Do they want to be a part of the labor process? How will they do in a 4 hour or labor or a 20 hour labor? Will they likely nap during? What if a nap is skipped (for your smaller children)? What about snacks and other meals? What if they change their mind about attending after labor has already started? Do they have a place they can "escape" to?
Even if you are planning a home birth, things can go way off plan. Suppose you are transferred to a hospital? Or, suppose a cesarean is deemed necessary some time during your labor? Do you have a back up plan for the children? It is highly recommended to have a babysitter who is ready for a phone call saying that child care is needed, even at 2 in the morning.
In a home birth, having someone who can stay with the children in the event of a transfer is important. This may or may not be their other parent. However, keep in mind, that if you want your partner with you during a transfer, they cannot be the caregiver of the children during labor. Remember that midwives, doulas (unless otherwise asked and agreed to), nurses, doctors, and other attendants cannot keep an eye on your little ones.
6. Caregiver for the Children
Aside from the small possibility of a transfer or emergency, children should have a caregiver present whose sole job is caring for them. First, should your child change his or her mind about attending, now they have someone who can either bring them to a different part of the house or who can take them home. Second, this person is the one who can deal with any potty breaks, food, or drinks your child may need or want.
Having a dedicated caregiver for your child or children ensures that you will not have a support person (like your partner or doula) deciding between helping your child or assisting you. It allows everyone to be able to focus on their job and to feel calm.
Ultimately, the decision is between you and your children (with the caveat that a hospital may not allow children under a certain age or may ban children altogether). There is no right or wrong way to birth. It is just important that you feel safe, loved, and respected.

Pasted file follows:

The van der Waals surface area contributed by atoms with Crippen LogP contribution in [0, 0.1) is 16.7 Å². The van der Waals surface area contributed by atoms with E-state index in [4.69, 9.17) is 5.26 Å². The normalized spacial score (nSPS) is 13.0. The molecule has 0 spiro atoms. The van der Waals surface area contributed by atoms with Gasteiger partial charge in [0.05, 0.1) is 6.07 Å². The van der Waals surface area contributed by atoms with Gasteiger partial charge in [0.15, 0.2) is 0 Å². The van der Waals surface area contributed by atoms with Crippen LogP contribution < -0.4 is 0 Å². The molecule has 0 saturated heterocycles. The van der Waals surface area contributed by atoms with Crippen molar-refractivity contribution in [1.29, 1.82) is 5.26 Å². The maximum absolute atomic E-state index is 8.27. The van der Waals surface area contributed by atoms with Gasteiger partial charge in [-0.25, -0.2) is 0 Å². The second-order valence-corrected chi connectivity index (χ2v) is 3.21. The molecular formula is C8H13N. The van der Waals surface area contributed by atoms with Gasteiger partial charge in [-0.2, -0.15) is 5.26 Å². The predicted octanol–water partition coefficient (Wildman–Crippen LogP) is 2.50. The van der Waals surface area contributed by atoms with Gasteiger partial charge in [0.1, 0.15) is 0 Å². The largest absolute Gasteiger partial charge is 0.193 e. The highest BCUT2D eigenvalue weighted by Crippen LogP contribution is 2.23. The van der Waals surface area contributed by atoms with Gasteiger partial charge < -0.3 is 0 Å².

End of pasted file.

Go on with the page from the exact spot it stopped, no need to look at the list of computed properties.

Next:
For my family, it turned out that sleepovers while I was laboring was the best thing. They didn't feel they missed anything, because they were able to see me after I was comfortable in bed and their sister was just a few hours old. They do not regret deciding against attending. I also felt calmer being with just my partner, my midwife, and her assistant. It was much more intimate for me and I didn't have to worry about them, either.
However, I have attended births where siblings attended and it was beautiful. Brothers were able to cut cords, sisters were able to dress and weigh the newborn. In every way they were invited to participate, there was excitement.
Like anything else with labor and birth, having plans and back ups are important. I hope this helps you choose the best fit for your family! Did you have your children present at the birth? How was the experience? Any tips you would recommend for others who want their children present? Comment below!
Gloria Miles is a Navy veteran and mother of 4. She wears many hats as a doula, Certified Aromatherapist, and student. She is currently working towards obtaining a Bachelor's in Healthcare Management, with an end goal of becoming a Certified Nurse-Midwife. When she is not blogging or hanging out with her family, she enjoys reading, knitting, hiking, and mud runs.